Among the powerful trends driving that need for more professionals, are “increases in average life span and the increased incidence of chronic diseases; the increased complexity, number, and sophistication of medications and related products and devices; increased emphasis on primary and preventive health services, home health care and long-term care; and concerns about improving patients’ access to health care, controlling its cost and assuring its quality,” the American Association of Colleges of Pharmacy said.
Bottom line, said AACP, is that “pharmacists will play an important part in the future of health care.”
Pharmacy also ranks among the top jobs in starting salaries. Once you’ve earned your PharmD and passed your state license exam, the financial rewards can come quickly. The median hourly wage for the nation’s more than 268,000 practicing pharmacists was $53.64 in mid-2010, the Labor Department reported.
That equals a median annual salary of $111,570, ranging from a low of $82,090 for the bottom 10 percent of wage earners to a high of $138,620 for the top 10 percent. Retail pharmacists tend to earn slightly more working for drug stores than they do at a hospital or supermarket dispensary, but pay is generally good across the board. Median annual income ranges from more than $106,000 up to nearly $113,000, according to federal statistics.
All well and good, but let’s not sugarcoat the challenges. Most pharmacists spend long hours on their feet. They deal with a thicket of health and patient-privacy regulations, and must navigate sometimes-thorny reimbursement issues with public and private-plan payers.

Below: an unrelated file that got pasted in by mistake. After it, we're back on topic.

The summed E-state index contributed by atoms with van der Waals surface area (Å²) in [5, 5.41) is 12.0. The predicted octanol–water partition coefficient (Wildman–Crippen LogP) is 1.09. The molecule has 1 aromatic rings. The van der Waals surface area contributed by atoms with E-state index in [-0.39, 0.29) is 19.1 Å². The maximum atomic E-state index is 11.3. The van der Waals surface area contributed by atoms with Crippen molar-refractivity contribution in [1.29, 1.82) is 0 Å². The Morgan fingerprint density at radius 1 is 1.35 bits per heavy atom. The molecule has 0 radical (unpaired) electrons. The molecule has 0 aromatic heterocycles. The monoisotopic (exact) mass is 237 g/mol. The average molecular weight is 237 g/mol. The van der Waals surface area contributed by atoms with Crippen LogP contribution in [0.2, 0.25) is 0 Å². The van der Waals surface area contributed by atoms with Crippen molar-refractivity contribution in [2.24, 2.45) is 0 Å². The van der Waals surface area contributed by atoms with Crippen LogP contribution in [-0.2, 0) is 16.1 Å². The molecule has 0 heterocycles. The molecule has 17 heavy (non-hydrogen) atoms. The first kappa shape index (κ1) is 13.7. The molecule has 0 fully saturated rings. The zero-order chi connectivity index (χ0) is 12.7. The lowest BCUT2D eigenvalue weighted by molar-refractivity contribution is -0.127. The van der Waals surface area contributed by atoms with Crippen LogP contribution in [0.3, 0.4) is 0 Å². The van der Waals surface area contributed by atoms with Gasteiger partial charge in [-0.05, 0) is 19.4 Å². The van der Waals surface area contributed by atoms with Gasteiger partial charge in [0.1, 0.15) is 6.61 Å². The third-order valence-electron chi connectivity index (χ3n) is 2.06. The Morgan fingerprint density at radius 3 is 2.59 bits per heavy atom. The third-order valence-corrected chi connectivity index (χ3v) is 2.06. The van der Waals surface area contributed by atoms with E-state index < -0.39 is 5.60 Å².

Retail pharmacists must also juggle the sometimes-competing demands of a profit-driven business — which can bring the pressure of filling hundreds of scripts a day as quickly and efficiently as possible — with critical patient-safety and counseling issues. And the growth of medication therapy management and other patient-care initiatives is putting new demands on their time even as prescription volumes grow in the face of an aging population and a health reform law that will soon add millions more patients to the Medicaid rolls.
We’d love to hear from you about what it is that made you choose to become a pharmacist. Was it the high starting salary? The intangible rewards that come with helping people toward healthier, more active lives? The respect and status that come with being a health professional? The alignment of the job skills required of a pharmacist with your own interests? A combination of all of the above? Please share your thoughts about the challenges and rewards of pharmacy by commenting below, and here’s hoping your career is a rewarding and satisfying one.
I guess health care jobs are in high demand these days, I also heard that nursing jobs are also demanded. I was lucky to choose a health care career, it's very rewarding and it looks like jobs aren't scarce either!
...another 69,700 jobs for pharmacists will open up between 2010 and 2020 . I was going to do a lengthy reply to this statement, but I have decided to take the easy way out and use COMMON SENSE approach. We are going to do a little math. Let's round it up to 70,000 over 10 years. That adds up to 7000/year. (# of pharmacy graduates /year before doubling the # of schools :~7250 +&- 250). Estimated # of graduates by 2014, >= ~14,000 +&- 500. Let's take 14,000 and divide it by two 14,000/2=7,000. Also, ...said AACP, is that “pharmacists will play an important part in the future of health care.” Is that going to translate into another 7,000 jobs for surplus pharmacist graduating each year?
Unfortunately,the sorry facts are simple: there are NO JOBS! If you want proof, just do a search for pharmacist jobs in, for example, New York, NY MONSTER.com lists 10 pharmacist positions in New York, NY, which is an area with a population of close to 12 million people. jobsearch.monster.com/search/Pharmacist_5?where=New-York__2C-NY So, think you will get a job? Good luck!